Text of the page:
Manic Monday Markup 7/20/15…
…And the World:
We begin today at the United Nations, where the Security Council has unanimously voted to accept the deal brokered between Iran and the P5+1 nations (China, France, Germany, Russia, the UK & US). While Congress grumbles about the UN getting to vote first, Israeli Prime Minister Benjamin Netanyahu continues his public campaign against the deal.
Israeli Opposition Leader Isaac “Bougie” Herzog, the man who might have been Premier, reiterated he would not join a unity government, publicly dismissing rumors he and Netanyahu were working toward that. Instead, Herzog said he intends to dethrone Netanyahu. However Bougie & Bibi remain BFFLs on the subject of opposing the Iran deal.
A terrorist blast rocked Turkey along its border with Syria.
UK Labour party candidate Liz Kendall, arguably the most centrist of the four candidates, calls for the party to return to its roots of giving power to the people. She recently received the endorsement of Alistair Darling, who served as Chancellor of the Exchequer under Gordon Brown in the battle for a new leader and amid a fight for the party’s survival.
Banks reopen in Greece and the government makes a late payment to the International Monetary Fund and an on-time payment to the European Central Bank. Last week, Greek Prime Minister Alexis Tsipras reshuffled his cabinet after several members of his party defected during the vote in parliament to approve the new bailout terms.
A Black Lives Matter protest has snowballed into baptism by fire as Vermont Senator Bernie Sanders confronts his limitations in the Democratic party electorate and led to a hazing on Twitter. Both progressive and mainstream media reports highlighted the situation.
On the same subject, we make The Feds today with our caution against the mad dash to Sanders among many who wanted Senator Elizabeth Warren to run for president.
Maine Governor Paul LePage’s squandering of political capital has gone national as Politico writes about a potential investigation of his behavior and his breakdown with both parties in the legislature.
Practically still a freshman Florida Rep David Jolly is running for Senate as court-ordered redistricting looks likely to take a bat to his Tampa-St. Pete area House district.
In Connecticut potpourri: Democratic legislators have no plans to override any of Democratic Governor Dan Malloy’s vetoes, although Republicans did force an unsuccessful override vote in the House on an education bill. Meanwhile, Malloy’s former General Counsel, Luke Bronin, is making headway in the Hartford mayoral race against incumbent Pedro Segarra. Amid a spike in homicides, Segarra recently requested (and received) help from Bronin’s old boss.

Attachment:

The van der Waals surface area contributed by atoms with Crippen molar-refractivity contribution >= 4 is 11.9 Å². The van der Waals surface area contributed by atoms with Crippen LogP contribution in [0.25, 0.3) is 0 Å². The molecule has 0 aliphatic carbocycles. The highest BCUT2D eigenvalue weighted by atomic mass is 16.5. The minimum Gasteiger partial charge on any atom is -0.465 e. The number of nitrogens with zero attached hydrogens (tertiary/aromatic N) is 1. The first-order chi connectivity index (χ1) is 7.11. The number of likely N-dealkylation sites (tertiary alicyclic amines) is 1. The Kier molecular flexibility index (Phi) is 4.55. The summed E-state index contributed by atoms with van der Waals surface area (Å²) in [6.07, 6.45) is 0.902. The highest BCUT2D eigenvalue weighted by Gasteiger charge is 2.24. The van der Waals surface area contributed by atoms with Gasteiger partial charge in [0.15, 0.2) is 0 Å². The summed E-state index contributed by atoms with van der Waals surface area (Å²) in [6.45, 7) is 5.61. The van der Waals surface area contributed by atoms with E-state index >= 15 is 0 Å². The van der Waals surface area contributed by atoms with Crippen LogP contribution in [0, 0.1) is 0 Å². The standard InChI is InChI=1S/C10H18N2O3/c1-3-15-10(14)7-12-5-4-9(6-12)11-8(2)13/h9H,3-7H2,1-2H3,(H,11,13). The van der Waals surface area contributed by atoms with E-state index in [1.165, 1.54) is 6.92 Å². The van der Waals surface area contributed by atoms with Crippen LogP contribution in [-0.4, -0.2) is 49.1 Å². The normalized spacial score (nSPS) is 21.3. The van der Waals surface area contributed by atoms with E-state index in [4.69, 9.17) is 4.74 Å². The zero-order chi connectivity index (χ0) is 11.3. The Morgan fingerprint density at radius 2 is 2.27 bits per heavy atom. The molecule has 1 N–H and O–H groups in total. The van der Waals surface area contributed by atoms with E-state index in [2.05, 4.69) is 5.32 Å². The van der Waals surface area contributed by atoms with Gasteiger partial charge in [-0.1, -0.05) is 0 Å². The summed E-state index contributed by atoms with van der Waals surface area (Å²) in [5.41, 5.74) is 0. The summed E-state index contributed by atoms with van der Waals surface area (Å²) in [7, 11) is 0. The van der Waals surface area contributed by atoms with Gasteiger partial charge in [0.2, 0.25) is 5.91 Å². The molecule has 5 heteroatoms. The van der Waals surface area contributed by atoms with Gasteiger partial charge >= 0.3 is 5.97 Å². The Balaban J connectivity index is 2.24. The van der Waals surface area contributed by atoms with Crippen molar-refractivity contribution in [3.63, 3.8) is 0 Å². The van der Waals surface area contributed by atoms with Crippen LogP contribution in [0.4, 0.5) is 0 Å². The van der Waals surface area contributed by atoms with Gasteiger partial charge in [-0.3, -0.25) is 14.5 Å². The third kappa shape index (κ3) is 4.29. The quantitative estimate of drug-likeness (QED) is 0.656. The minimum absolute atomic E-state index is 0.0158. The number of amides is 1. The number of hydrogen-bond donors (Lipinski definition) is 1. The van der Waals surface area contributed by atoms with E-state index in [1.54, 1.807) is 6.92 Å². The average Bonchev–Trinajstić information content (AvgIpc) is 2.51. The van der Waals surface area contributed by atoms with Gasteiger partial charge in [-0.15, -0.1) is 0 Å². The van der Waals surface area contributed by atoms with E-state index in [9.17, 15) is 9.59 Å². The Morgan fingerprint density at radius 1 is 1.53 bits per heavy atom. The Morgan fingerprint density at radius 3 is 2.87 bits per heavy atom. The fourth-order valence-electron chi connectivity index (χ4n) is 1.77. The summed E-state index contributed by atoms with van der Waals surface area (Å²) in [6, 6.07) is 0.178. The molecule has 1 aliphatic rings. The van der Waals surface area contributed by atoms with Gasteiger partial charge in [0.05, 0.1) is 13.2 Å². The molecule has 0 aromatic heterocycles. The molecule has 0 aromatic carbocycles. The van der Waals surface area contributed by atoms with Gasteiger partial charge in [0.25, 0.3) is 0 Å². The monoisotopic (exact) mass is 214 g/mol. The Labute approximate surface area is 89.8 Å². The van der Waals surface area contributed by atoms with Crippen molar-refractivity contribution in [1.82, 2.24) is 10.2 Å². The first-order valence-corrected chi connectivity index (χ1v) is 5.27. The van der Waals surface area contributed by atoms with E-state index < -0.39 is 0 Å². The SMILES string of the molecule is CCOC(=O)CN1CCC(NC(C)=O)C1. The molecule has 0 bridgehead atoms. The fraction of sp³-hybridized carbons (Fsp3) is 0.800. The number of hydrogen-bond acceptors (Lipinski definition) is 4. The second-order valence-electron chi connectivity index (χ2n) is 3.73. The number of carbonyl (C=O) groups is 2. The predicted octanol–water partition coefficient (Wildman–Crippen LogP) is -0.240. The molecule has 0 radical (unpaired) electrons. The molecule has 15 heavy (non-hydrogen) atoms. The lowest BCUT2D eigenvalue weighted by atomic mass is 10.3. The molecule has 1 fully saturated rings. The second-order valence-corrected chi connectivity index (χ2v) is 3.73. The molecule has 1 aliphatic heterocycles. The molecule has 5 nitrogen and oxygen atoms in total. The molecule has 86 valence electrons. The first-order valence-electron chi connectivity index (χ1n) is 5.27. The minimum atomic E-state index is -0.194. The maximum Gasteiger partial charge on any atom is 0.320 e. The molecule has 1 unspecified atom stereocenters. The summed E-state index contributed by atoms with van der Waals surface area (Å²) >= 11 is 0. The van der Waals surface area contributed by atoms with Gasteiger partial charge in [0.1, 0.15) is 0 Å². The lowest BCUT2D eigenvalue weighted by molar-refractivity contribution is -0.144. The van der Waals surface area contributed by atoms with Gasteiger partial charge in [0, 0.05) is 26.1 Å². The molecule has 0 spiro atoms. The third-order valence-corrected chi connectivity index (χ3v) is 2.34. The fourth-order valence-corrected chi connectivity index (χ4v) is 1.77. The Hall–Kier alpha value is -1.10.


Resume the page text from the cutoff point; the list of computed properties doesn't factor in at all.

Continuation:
The State of Things:
The Boston Globe owns the opening of the state political week with long stories on casinos and public records.
In a review of the pathetic state of Massachusetts’s public records law, reporter Todd Wallack describes how one request to the State Police yielded a $2 million bill, much of it information other states’ public record laws would disclose for free. A Joint Committee approved a revision of the law last week and it is now pending before the House Ways & Means Committee. Shocking though it may be, we are fully on board with The Boston Herald‘s editorial on the Massachusetts Municipal Association’s opposition to the reforms.
Meanwhile Sean P. Murphy of The Globe notes how lawmakers hopes in 2011 for a speedy open to 2-3 casinos plus the slots parlor have come crashing down amid lawsuits, delays and the threat of increased competition from Connecticut.
The Globe name-dropping continues. Jim O’Sullivan writes about labor’s fury at House Democrats for suspending the Pacheco Law, which sets standards for privatization of government services, with regard to the MBTA.
That suspension was in the budget, which Gov. Charlie Baker signed Friday. However, he vetoed $162 million in spending along the way.
East Longmeadow’s new administrator finds his executive power is quite limited in the town’s nebulous government.
Kurt Bordas’ bid for Ward 4 Council in Holyoke has risen from the dead. Incumbent councilor Jossie Valentin is running for reelection.
The Fourth Estatements:
After a controversial story was taken down from Gawker.com by the website’s leadership, two top editors resign.
As Massachusetts struggles with its public records law, The Times profiles a Vice writer who has become a master of the federal Freedom of Information Act.
Dylan Byers at Politico cautions the media against declaring Donald Trump over.
The death of Sgt. Thomas Sullivan in the Chattanooga shooting has cast a spotlight on Springfield’s East Forest Park neighborhood, where Sullivan grew up. The Republican profiled his military service, among many tributes offered by media and local officials.
Control Board-era official David Panagore finds work on Cape Cod.
Following release of a petition championed by at-large candidate Jesse Lederman, Mayor Domenic Sarno announced plans to restore a basketball momument in Mason Square.
The breakdown in Massachusetts records law shows the sad state of democracy in the Bay State. There’s really no sugarcoating it. They are the public’s records, not those of individual cities or towns. But bringing this change will require pressure on legislators, facing the objections of municipalities. Today we award the tweet prize to Northeastern University media professor Dan Kennedy, who has written in support of the reforms. He reminds followers that they have a role to play, and links to a post on his blog outlining the calls he has made to his legislators. One by one, that is how this fight for access to the people’s own records will be won.